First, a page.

What is Money?


Everybody knows how to use money, but very few people understand what it really is, or how it works.

You might think people who work in finance and banking understand money, but I’ve not met one yet. There are a handful of politicians who understand it (one of them is Bill Cash), but most happily wallow in their ignorance.

I’ve often seen Puffins ask questions about money, or express frustration at how impenetrable the monetary system appears. Hopefully this article will help answer some questions. I’ve tried to keep it as simple as I can.

Understanding money will give you valuable insights into economics, politics and history – so is worth some effort.

The Theory of Money and Credit

A comprehensive explanation of money first came about in 1912, when Ludwig von Mises – leading member of the ‘Austrian’ school of economics – published The Theory of Money and Credit. Mises’ explanation remains (in my opinion) the best.  As you would expect, there are different theories of money, usually tied to political ideologies. The Austrian School tilts heavily towards free market principles, and against excessive government. It sees money as a ‘market phenomenon’ and is in favour of ‘sound money’ – typically gold. Other theories, such as Modern Monetary Theory (MMT), see money as a creation of the state.

Ludwig von Mises
Ludwig von Mises Institute, CC BY-SA 3.0, via Wikimedia Commons

How money began – from barter to a common medium of exchange

Mises believed that money evolved from barter. Let’s say I have a wooden bowl, and you have a hat.  I want the hat more than my bowl, and you want my bowl more than your hat – so we exchange. The problem with barter is that it requires a ‘coincidence of wants’. To overcome this challenge, I could trade my wooden bowl for another commodity – one which I don’t want for its own use, but which is more marketable. Let’s say I trade for a bag of salt. I can then go to the market with my bag of salt and trade that for what I want. Certain commodities, such as salt, would become desirable simply because they facilitated exchange so well. Over time, commonly accepted mediums of exchange would emerge, aka – money. Although economics books talk of other uses for money – e.g ‘as a store of value’, the fundamental purpose of money is always as a medium of exchange.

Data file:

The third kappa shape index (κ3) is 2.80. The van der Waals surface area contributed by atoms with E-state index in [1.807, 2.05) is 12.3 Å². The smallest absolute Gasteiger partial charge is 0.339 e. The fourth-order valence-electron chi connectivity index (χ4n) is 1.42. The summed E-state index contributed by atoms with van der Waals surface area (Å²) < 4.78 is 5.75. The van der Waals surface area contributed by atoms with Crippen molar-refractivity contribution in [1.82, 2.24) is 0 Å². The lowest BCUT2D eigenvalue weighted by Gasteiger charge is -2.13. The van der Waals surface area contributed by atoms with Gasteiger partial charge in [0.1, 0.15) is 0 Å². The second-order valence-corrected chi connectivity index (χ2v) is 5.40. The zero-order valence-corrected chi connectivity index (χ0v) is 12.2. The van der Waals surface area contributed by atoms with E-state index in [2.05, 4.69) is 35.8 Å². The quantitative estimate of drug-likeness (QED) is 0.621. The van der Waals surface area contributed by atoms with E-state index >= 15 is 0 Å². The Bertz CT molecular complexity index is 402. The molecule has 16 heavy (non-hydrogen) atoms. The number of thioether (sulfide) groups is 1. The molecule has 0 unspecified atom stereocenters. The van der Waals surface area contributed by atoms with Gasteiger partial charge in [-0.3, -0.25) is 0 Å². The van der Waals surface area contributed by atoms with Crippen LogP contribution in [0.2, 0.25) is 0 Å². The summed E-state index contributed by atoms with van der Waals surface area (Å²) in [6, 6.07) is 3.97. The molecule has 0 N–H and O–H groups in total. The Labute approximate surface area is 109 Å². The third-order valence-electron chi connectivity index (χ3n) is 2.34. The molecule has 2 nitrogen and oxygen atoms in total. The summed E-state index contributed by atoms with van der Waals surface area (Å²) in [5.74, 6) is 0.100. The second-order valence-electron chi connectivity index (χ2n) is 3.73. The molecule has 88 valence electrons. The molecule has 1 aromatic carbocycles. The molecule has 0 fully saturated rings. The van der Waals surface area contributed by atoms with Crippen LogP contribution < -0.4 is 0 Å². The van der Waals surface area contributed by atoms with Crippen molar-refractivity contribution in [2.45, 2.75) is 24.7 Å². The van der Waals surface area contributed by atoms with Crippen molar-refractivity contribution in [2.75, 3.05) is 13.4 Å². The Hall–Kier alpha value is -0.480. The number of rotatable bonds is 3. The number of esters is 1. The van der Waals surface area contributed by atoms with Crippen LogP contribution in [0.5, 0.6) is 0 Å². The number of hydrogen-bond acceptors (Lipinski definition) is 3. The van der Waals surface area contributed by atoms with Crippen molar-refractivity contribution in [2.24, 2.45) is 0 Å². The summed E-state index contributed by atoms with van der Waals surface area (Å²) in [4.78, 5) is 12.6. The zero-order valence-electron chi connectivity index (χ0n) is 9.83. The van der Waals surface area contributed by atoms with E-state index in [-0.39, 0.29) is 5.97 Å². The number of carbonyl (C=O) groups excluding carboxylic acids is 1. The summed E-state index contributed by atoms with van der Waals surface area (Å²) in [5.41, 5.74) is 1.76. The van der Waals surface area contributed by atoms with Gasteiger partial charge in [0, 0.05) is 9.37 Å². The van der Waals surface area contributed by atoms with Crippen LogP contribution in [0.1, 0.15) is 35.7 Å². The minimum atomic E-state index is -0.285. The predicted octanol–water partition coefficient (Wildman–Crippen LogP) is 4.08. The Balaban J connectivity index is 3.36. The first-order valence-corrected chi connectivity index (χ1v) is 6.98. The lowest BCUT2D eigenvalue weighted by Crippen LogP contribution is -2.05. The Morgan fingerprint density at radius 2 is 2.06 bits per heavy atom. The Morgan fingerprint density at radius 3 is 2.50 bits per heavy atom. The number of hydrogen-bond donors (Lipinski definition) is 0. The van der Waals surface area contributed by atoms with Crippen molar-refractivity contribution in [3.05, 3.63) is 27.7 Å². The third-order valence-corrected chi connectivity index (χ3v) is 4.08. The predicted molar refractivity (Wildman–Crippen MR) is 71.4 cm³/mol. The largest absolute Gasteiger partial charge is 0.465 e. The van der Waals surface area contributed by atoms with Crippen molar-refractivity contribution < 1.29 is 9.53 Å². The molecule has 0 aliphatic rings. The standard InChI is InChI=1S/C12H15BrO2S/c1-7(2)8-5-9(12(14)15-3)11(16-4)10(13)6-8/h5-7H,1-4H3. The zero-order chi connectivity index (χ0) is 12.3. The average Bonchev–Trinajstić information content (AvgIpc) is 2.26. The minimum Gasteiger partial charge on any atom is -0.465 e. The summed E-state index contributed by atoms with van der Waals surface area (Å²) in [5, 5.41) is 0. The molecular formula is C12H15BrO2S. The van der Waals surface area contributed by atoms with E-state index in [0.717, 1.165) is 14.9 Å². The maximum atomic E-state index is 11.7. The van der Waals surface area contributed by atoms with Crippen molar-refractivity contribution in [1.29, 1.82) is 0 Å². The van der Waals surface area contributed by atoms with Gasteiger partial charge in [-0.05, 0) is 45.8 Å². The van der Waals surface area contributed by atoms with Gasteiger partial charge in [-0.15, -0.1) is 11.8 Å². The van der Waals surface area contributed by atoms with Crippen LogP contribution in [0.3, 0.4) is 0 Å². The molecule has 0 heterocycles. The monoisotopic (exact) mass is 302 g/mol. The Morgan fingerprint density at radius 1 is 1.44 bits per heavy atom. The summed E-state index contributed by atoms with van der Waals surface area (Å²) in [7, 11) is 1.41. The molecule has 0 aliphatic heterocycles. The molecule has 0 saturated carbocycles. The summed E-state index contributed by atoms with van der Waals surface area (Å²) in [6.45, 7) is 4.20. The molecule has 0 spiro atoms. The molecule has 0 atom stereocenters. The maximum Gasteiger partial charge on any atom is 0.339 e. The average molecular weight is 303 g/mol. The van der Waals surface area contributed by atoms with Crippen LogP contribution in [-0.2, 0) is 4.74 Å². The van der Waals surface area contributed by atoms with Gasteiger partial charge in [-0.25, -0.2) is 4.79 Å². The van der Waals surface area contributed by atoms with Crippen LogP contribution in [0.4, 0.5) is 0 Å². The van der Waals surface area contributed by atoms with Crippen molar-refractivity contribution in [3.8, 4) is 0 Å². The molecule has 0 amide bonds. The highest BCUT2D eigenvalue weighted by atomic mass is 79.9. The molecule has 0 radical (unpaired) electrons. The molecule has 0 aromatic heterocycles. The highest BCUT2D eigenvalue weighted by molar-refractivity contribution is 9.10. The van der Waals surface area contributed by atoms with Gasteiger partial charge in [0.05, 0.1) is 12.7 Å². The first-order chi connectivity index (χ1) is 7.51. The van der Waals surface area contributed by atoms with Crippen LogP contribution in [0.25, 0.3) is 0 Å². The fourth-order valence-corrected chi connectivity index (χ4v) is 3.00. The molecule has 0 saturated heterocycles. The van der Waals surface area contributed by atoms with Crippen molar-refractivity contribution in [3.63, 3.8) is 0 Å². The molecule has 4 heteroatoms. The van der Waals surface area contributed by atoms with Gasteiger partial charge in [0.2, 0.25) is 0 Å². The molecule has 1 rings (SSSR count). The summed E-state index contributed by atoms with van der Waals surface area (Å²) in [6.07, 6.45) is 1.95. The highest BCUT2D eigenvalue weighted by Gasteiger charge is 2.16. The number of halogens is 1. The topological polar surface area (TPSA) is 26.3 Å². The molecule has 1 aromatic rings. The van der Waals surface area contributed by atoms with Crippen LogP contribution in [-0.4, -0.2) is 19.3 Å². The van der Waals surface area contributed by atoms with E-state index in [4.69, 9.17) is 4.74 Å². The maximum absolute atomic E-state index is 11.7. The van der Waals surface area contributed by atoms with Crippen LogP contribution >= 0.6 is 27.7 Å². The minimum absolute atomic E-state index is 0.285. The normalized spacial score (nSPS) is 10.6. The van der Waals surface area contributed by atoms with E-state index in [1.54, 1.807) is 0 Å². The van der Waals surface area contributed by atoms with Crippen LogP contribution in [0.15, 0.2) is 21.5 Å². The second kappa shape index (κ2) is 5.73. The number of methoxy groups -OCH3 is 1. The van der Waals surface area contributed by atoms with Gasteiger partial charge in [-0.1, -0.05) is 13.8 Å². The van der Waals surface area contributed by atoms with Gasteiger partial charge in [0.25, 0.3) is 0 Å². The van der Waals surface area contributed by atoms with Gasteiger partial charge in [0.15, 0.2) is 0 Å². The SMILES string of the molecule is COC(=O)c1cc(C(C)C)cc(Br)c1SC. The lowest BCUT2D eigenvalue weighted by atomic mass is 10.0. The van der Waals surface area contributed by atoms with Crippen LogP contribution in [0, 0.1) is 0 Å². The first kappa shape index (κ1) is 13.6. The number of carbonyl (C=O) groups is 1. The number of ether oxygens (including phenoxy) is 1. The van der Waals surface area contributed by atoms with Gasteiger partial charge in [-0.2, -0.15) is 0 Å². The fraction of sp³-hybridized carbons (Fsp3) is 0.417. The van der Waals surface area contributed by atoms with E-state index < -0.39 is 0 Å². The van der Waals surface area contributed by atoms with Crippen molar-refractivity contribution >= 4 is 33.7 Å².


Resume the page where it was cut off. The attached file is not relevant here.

Many different commodities have emerged as money in different places at different times. Sea shells, pearls, precious metals, cigarettes in prisons etc.


Once you have a common medium of exchange, goods and services start being priced in units of the money. How do these prices form? Economists used to believe things had an objective value based on how much labour went into producing them. Prices were thought to accurately measure this value. Even Adam Smith thought this. But this is wrong. In the 1870s economists worked out the theory of subjective value. Individuals value things based on their desires. This is then expressed through exchange, just as we saw in our barter example. If I value a suit of armour more than 5 ounces of gold, I will want to exchange the gold to buy the armour. Conversely, for the exchange to happen the owner of the armour must value the gold more than the armour. A price is therefore a subjective exchange ratio – ie. 5 gold to the armour. With lots of people exchanging all the time, market prices form for different goods and services. Prices frequently change because subjective values change.

Beyond commodity money

So far our story of money is quite straightforward. We can imagine an ancient city where goods and services are bought and sold for silver and gold coins. The ruler of the region is likely to want to stamp his image on the coins, but he cannot do the same for pieces of wood and decree them of equal value because people would not subjectively value them the same as gold.

How did we get from this state of affairs to the polymer bank notes in your wallet, or the digits in your bank account?

Mises classified different categories of money, all of which could be used as mediums of exchange.

  1. Commodity money – as discussed, a medium of exchange which is also a good in its own right.
  2. Money substitutes – this is a token that someone has issued that can be immediately redeemed for a specified amount of money. These tokens can then be used as if they are the same as the money, so long as there is confidence they can be redeemed.
  3. Credit money – these are future IOUs for money, which then get used as money because they are generally accepted by people.
  4. Fiat money – money given its status by a legal authority. Fiat: “let it be done”

One of the problems of using commodity money is being able to assess quality and quantity. In our ancient city, the ruler therefore sets up a mint to standardise coinage. Other rulers nearby do the same. Common denominations and names emerge so that people can identify coins they trust. (A pound was a pound of silver. Dollar derives from “thaler” a coin first minted in 1519). Goldsmiths set up banks to look after the commodity money. They issue receipts in the form of money substitute tokens, which are then used as money. Occasionally, our ruler needs to spend a lot of money on a war, and so issues IOUs, which get used as credit money in the same way. But the citizens can still convert these all back to gold and silver coinage, or they would reject these other forms of money.

Four thalers and one double thaler, compared to a U.S. quarter (bottom center): Clockwise from top left: Saxe-Altenburg 1616 (reverse), Saxony 1592, Austria 1701 (obverse), Saxony 1592 (obverse), Center: double thaler, Austria 1635 (obverse)
Creative Commons Attribution-Share Alike 3.0 Unported license

The problem of commodity money